Waterfowl Choke Tubes to Try This Season

Guns and Camo

Waterfowl Choke Tubes to Try This Season

Posted 2017-11-28T05:28:00Z

What Choke Tube Do You Prefer?

(rck_953/Shutterstock photo)

If there is one type of hunting that I enjoy the most while hunting with a group of people, it would have to be waterfowl. From sitting in flooded timber shooting Greenheads, or laying in a cut wheat field shooting geese, it's great camaraderie.

But along with the camaraderie can come some brutal humiliation, especially if the shells are flying and you aren't hitting anything. While the number one reason people miss with shotguns is misreading lead, another reason that is oftentimes overlooked is shot pattern densities. Shot pattern density is what's going to bring the bird crumpling to earth instead of flying away with a few BBs in it. And when you're shooting birds as big as Canada geese you need some dense patterns to do the job.

There once was a time in my life when I thought that the only choke tube I needed was an improved cylinder (IC). I use an IC from sporting clays to upland game. I even used it for shooting buckshot. It's a very versatile choke. I still love my IC for when the birds are dropping into my decoy spread.

But sometimes the birds don't want to cooperate. They might fly over at the outer limits. These are the birds that use to drive me crazy. I knew what lead to hold on them but oftentimes it would just end up being a crippled bird that would take us on a wild goose chase. Literally.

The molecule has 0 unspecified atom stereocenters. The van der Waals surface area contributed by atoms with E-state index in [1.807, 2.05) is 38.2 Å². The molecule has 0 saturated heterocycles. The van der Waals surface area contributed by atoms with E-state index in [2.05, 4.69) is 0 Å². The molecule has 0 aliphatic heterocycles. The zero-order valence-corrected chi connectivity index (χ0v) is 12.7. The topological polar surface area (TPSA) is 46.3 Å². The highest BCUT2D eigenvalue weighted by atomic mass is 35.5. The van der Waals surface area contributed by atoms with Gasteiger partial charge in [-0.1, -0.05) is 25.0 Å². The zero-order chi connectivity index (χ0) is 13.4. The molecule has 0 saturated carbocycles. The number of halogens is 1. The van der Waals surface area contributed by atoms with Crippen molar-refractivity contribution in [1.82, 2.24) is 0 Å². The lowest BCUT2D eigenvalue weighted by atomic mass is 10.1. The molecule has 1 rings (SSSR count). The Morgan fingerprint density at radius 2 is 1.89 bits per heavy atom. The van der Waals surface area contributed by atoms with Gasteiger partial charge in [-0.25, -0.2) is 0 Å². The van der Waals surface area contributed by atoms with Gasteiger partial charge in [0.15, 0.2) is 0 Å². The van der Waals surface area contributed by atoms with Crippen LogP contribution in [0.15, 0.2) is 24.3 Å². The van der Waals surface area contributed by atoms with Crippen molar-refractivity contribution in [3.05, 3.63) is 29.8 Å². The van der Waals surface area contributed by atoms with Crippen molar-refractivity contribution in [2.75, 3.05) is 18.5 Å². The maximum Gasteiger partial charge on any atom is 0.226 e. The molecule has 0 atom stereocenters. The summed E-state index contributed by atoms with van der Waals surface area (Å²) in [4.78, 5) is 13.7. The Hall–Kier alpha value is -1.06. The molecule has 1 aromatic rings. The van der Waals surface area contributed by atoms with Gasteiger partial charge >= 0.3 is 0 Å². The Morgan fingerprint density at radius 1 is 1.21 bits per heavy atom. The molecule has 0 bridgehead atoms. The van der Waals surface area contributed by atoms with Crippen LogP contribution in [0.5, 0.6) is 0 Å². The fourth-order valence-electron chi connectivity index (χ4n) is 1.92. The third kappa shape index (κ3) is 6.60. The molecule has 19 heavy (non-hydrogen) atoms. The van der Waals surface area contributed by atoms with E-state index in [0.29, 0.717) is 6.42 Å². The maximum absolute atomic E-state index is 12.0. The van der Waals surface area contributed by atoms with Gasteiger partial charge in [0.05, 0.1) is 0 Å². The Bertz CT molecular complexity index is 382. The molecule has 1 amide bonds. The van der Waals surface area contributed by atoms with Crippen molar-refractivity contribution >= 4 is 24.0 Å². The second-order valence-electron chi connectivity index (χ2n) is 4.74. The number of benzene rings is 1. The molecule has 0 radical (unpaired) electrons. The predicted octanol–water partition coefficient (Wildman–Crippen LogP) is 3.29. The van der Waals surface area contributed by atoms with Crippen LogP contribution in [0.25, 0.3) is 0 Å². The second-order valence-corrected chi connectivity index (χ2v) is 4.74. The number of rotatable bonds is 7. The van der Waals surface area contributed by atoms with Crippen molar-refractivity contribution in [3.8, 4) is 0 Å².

Then I discovered two choke tube manufacturers: Kicks and Patternmaster. These two choke manufacturers changed the way I look at ethical shots on feathered game. When paired with the proper shot size, these chokes throw awesome patterns that crush birds at distances you never would've thought possible.

Also, check out JEBS High Voltage waterfowl choke tube in MAX-5 camo. It shoots great as well. You won't be sorry you purchased it.

Both chokes utilize porting to help reduce muzzle jump helping you deliver accurate follow-up shots. The porting also helps separate the wad from the shot column resulting in very uniform pattern densities.

It's hard to pick just one piece of gear that you can honestly say has changed your hunting outcome. But since I've been using these chokes, I've put more birds in the pot and have had far less cripples get away.

If you're a die-hard waterfowler, you should definitely check them out. They perform much better than the manufacturer's choke tubes that came with your gun.

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[Editor's note: This blog post was first published Sept. 23, 2016.]